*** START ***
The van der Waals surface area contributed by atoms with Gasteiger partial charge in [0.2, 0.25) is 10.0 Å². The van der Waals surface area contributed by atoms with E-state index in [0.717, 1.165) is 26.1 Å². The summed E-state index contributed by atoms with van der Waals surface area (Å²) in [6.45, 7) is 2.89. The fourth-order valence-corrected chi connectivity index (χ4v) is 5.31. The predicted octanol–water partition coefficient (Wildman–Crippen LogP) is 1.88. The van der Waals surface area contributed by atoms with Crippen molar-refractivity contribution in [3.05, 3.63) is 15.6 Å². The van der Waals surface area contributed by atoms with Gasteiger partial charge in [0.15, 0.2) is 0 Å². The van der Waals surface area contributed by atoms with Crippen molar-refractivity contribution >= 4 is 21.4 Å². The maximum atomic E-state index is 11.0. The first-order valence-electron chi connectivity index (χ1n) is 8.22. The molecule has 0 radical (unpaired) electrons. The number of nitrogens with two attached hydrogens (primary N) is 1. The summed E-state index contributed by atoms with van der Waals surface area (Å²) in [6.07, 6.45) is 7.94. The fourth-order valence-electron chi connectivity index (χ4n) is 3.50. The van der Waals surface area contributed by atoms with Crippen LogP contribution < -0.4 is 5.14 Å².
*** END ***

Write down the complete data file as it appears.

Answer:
The van der Waals surface area contributed by atoms with Gasteiger partial charge in [0.2, 0.25) is 10.0 Å². The van der Waals surface area contributed by atoms with E-state index in [0.717, 1.165) is 26.1 Å². The summed E-state index contributed by atoms with van der Waals surface area (Å²) in [6.45, 7) is 2.89. The fourth-order valence-corrected chi connectivity index (χ4v) is 5.31. The predicted octanol–water partition coefficient (Wildman–Crippen LogP) is 1.88. The van der Waals surface area contributed by atoms with Crippen molar-refractivity contribution in [3.05, 3.63) is 15.6 Å². The van der Waals surface area contributed by atoms with Gasteiger partial charge in [0.15, 0.2) is 0 Å². The van der Waals surface area contributed by atoms with Crippen molar-refractivity contribution >= 4 is 21.4 Å². The maximum atomic E-state index is 11.0. The first-order valence-electron chi connectivity index (χ1n) is 8.22. The molecule has 0 radical (unpaired) electrons. The number of nitrogens with two attached hydrogens (primary N) is 1. The summed E-state index contributed by atoms with van der Waals surface area (Å²) in [6.07, 6.45) is 7.94. The fourth-order valence-electron chi connectivity index (χ4n) is 3.50. The van der Waals surface area contributed by atoms with Crippen LogP contribution < -0.4 is 5.14 Å².